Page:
What will classical music sound like 100 years from now? Thereʼs no way to know, obviously – imagine Puccini or even Berg trying to project the sounds of 21st-century opera. But with electricity now soundly in the mix, PKF – Prague Philharmoniaʼs staging of new site-specific works at the functionalist Veletržní palác (Trade Fair Palace) offered a smart, scintillating guesstimate.

Baritone sax player Miro Tóth and composer Jan Trojan © Milan Mosna | Václav Hodina
Baritone sax player Miro Tóth and composer Jan Trojan
© Milan Mosna | Václav Hodina

In a city with five working symphony orchestras, PKF distinguishes itself by being young, versatile, technically sharp and, on the administrative side, maintaining a full range of musical offerings. Along with a standard season of orchestral concerts, it offers a chamber music series, educational programming, an academy for aspiring players and a high-end “Donorsʼ Series” of concerts at sumptuous Lobkowicz Palace. Then there is its boldest venture: Krása dneška (The Beauty of Today), an uncompromising contemporary music series that typically draws small but devoted audiences.

In observance of the Czech Republicʼs 100th anniversary, this seasonʼs Krása dneška series was divided into historical slices. Starting with 1918, the programs looked at contemporary music from different periods throughout the 20th century, juxtaposing Czech composers like Leoš Janáček, Pavel Haas and Miroslav Kabeláč with international names like Henry Cowell, Luigi Nono and Arvo Pärt. For the final concert, three of the countryʼs most talented young composers were asked to write their “visions” of 22nd-century music. The composers were also invited to join the performance by a chamber ensemble from the orchestra and the Clarinet Factory, a Prague-based crossover quartet that blithely blends classical, jazz and world music. 

The PKF chamber ensemble playing the psychedelic glow © Milan Mosna | Václav Hodina
The PKF chamber ensemble playing the psychedelic glow
© Milan Mosna | Václav Hodina

The setting was perfect. Long ago Veletržní palác shed its commercial origins to become part of the National Gallery Prague, which comprises six separate museums. Veletržní palác is used to show modern and contemporary art, along with oversized exhibitions like Muchaʼs “Slav Epic,” a set of 20 monumental paintings. The vast interior spaces include a misnamed “small hall” that is in effect a giant atrium, soaring seven stories with exterior walkways done in sleek, space-age style. In short, it offers the perfect atmosphere and plenty of space for both music and flights of fantasy to take wing. 

Conductor Marko Ivanović stitched together all seven pieces on the program into a continuous sonic excursion, marked by changes of players, texture and tone. The sounds ranged from slashing foundations from the strings and woodwinds to screaming electronics swooping around the room to blistering solos from a wandering baritone sax player. And the composers were more than accessories. Petr Wajsar led the performance of his two pieces from the theremin, Jan Trojan added effects throughout like feedback from a microphone, and Tomáš Reindl was an absolute wizard with the unlikely combination of computer electronics, beatbox and tabla. The latter highlights the Eastern influence in his music, but with his two pieces anchored by steady beats, he turned in what could have been a rockinʼ night at a dance club.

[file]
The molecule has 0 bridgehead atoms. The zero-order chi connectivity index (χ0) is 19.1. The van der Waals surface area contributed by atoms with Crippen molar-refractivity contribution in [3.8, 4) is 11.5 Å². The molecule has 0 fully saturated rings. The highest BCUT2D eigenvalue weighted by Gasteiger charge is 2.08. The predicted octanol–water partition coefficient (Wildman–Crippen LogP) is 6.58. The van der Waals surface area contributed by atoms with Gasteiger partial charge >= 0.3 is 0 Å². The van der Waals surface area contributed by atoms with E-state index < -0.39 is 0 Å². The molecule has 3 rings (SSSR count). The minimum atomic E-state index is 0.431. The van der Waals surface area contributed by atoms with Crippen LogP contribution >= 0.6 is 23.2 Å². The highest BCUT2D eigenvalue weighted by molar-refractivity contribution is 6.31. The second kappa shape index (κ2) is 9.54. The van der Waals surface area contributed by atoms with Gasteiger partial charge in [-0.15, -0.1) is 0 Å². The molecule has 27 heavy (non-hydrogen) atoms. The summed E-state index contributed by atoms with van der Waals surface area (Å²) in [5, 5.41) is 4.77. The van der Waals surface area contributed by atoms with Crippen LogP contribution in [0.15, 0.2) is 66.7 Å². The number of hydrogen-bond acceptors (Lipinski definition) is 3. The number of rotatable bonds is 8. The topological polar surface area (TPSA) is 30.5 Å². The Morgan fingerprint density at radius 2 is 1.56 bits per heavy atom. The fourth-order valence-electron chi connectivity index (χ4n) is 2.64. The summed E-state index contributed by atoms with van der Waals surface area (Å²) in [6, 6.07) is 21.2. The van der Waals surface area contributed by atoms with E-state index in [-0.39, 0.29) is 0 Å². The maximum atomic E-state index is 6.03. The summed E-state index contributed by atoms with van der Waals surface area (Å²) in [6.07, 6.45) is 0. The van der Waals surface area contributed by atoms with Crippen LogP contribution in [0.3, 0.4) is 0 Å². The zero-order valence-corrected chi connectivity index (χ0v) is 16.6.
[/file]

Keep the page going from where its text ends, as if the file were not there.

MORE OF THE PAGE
Clarinet Factory © Milan Mosna | Václav Hodina
Clarinet Factory
© Milan Mosna | Václav Hodina

In an inspired integration of site and sound, the Clarinet Factory dropped into the middle of the first song on a large glass elevator. Awash in neon red, the elevator descended from the top floor and deposited the quartet on their perch behind the orchestra, where they served up minimalist accompaniment, lyrical interludes and polyphonic interplay. The last two pieces on the program were their own works, done in a free jazz style that provided a rousing coda as they returned to the elevator and kept playing while it ascended to the top floor.

Adding another dimension to the evening, towering visual projections filled the walls flanking the orchestra with kaleidoscopic colors, sometimes in patterns like giant quilts, other times in brilliant psychedelia. The sheer scale made the effect mesmerizing, and with the seating supplemented by a generous supply of couches and lounge chairs, the temptation to lie back and let the waves of sound and light wash over you was irresistible. 

It takes imagination and skill to make an event like this work, not to mention a solid base of local composers. Prague is fortunate to have a surfeit of first-rate compositional talent – and in PKF, an organization willing to take risks. This one paid off handsomely.

*****